Dedza

 

CONNECTING-CLASSROOMS-THROUGH-GLOBAL-LEARNING-

 

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COVID 19 IN DEDZA

The information I have gathered about the situation in Dedza comes from my contact with Makaka Nkhoma, Head of Kaphuka Primary School and Susan Nyirongo, a clinician at Dedza Hospital. Makaka provides me with the government published daily tables for the whole of Malawi. I certainly have no access to any district official information.

We just wanted to give you an overview, not to use this for any decision making.

Early on in the global spread of Corona, all schools closed. However, as you probably know, attendance at church for the people of Dedza is an absolute priority, so large groups of people were still meeting. Villagers live a communal life and markets abound. I think the government declared a maximum of 100 people mixing!!

However, just for once in this unequal world of ours, the UK is suffering much greater effects. As you can see from the table, casualties are far fewer in Malawi. There is limited PPE but the health system is coping. Schools have returned. Susan tells me that Covid is not a problem at Dedza Hospital.

Sadly, one factor is probably that there are far fewer older people with underlying health conditions. Few of the expensive drugs and surgeries we rely on are available in Malawi. People who develop cancer, for example, usually just die.

Our friends in the Partnership worry for us, and take hygiene precautions themselves.

 

 

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ANOTHER BRICK IN THE WALL!!

Is it just Sue and I who will recognise this reference?!

 

Although the funding from the British Council for our work, and the objective of the Norfolk Dedza Schools Links, is to impact directly on the learning experience of all our pupils, some children and teachers have been really keen to raise money for their partner school. It somehow taps into their desire to make a tangible, visible difference.

Here are some wonderful examples:

Avenue Junior children raised enough money to set up a solar library and light all classrooms at Bolera School

Reepham Primary raised money for classroom repairs and Alison organises the making and sending of washable sanitary pads to Tapezana Primary.

Alburgh-with-Denton children raised money to build a new classroom at Ngoni Primary.

There have been many more initiatives over the years.

It is certainly your school’s choice whether to fund raise, and for what. However, we’d like to flag up the idea of a cluster fundraiser.

Primary School girls in Dedza often have to miss school when they have their period. (Primary schools in Malawi don’t work in age bands, some girls may be 16 and go to a Primary School). We’d like to raise money to build girls’ hygiene rooms, where they can keep themselves clean and dignified. The cost to build a hygiene room is about £300. A few schools already have these.

This project would tie in with our focus on gender equality.

The advantage of a cluster project is that it evens out the financial catchment differences and size of our primary schools. The disadvantage is that any money you raise may not go directly to your partner school.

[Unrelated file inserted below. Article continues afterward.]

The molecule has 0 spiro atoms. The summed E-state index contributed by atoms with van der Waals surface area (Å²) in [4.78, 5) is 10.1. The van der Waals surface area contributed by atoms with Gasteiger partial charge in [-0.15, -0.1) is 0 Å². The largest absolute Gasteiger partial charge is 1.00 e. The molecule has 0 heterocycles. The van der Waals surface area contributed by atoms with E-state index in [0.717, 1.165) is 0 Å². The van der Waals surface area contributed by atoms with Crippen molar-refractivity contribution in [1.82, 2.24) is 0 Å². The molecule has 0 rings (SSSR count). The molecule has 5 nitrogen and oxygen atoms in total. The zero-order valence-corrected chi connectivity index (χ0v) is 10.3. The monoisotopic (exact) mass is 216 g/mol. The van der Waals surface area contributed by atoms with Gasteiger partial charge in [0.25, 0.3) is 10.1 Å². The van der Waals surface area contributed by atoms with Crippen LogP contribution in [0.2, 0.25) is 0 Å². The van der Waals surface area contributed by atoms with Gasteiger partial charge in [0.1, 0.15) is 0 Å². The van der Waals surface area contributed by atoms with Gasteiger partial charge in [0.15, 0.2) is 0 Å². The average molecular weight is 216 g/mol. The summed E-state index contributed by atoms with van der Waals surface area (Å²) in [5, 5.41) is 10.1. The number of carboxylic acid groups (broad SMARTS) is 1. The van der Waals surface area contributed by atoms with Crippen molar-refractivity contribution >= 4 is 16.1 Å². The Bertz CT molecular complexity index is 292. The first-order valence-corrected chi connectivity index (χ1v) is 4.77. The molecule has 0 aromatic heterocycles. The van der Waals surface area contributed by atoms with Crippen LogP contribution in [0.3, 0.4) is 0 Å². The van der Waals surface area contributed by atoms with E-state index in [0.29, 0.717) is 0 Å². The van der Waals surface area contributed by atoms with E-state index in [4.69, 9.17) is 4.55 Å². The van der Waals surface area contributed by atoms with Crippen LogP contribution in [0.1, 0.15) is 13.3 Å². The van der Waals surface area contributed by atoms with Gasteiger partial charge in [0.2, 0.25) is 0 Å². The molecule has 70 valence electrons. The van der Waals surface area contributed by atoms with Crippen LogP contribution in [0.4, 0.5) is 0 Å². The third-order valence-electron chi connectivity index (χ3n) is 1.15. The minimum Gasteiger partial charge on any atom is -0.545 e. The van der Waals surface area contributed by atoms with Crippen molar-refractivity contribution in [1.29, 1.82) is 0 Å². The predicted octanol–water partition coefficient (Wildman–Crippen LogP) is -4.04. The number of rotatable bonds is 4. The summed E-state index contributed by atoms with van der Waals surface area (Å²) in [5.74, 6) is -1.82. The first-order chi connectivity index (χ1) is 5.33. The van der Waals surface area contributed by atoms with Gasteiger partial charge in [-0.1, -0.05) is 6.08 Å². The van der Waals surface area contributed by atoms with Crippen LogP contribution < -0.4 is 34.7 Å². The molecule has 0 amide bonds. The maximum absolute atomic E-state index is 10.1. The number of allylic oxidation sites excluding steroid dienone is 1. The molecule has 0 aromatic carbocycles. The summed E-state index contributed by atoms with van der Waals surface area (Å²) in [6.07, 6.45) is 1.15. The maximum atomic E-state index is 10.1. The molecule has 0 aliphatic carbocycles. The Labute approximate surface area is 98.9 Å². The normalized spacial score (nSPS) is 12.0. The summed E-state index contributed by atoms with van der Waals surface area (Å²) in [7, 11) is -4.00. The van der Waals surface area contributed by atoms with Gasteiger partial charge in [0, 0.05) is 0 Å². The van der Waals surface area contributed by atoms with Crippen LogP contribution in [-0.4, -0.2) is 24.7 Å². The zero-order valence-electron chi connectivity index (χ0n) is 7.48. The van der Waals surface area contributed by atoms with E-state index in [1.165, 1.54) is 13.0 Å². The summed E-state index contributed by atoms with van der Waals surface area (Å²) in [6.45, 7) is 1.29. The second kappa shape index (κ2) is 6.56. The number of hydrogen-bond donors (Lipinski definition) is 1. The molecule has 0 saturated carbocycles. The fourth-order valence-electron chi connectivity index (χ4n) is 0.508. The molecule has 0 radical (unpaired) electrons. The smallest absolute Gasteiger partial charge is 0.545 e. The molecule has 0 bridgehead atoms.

WHAT DO YOU THINK?

 

 

 

 

HERE ARE YOUR WONDERFUL COMMENTS…

 

 

The recent visit to Malawi and Bolera Chiwina School helped to bring the partnership to life after a long period without reciprocal visits. The collaborative project on energy and sustainability gave students in both countries great focus and motivation.  Understanding the teaching approaches and resources available in Malawi has made me reflect on how privileged we are in the UK, but also how we can best make use out of some very simple, commonly available resources - especially those natural resources   Dan

 

Travelling to Malawi made me realise how little our children know about how little other children have.  It also made me want to go back and teach full time.  On a personal level, it was humbling to see how welcomed we were, and how engaged the pupils were. Jane

 

 

My life has changed for the better since my visit to this amazing country.  To see how people live in this country, with bare essentials, walking for water, growing crops, cooking on a hob the size of a small flowerpot, wearing any piece of material or clothes they can find.  The school classes of 100 pupils on a good day, the use of local resources to teach, the lack of what we call essentials in our classrooms.  How the weather can change from 40+ in the summer, to torrential rain and typhoons in the other seasons, yet the children are sat outside under a tree learning.  Yet the people I have met, who became my friends, welcomed me into their world and I welcomed them into mine.  They are the most kind and resilient people you could wish for as you friends.

Since returning, thoughts of Africa and my new friends drift into my head daily, either with regret that it will be a long while before I can visit and see them again, or with frustration at what we call hardship in England is luxury in Malawi.

Mainly the love I felt travelling and how we shared this experience with 220 small people at school, their excitement in meeting Ben for the first time, the inquisitive questions from all children in regards to how he lives, how he works, his family and the country from which he has travelled. 

I loved the exchange and will travel again to see my friends and this beautiful country.   Alison

 

 

For me, the visit highlighted both differences and similarities between our education, but I was more surprised by the latter.  Children are still children the world over, curious, delightful and a joy to be with even if you don’t understand the language!  Teachers are teachers, passionate, dedicated and seriously underrated.  For me, the visit highlighted what we share, and can share for everyone’s benefit and future that is so important.  Jane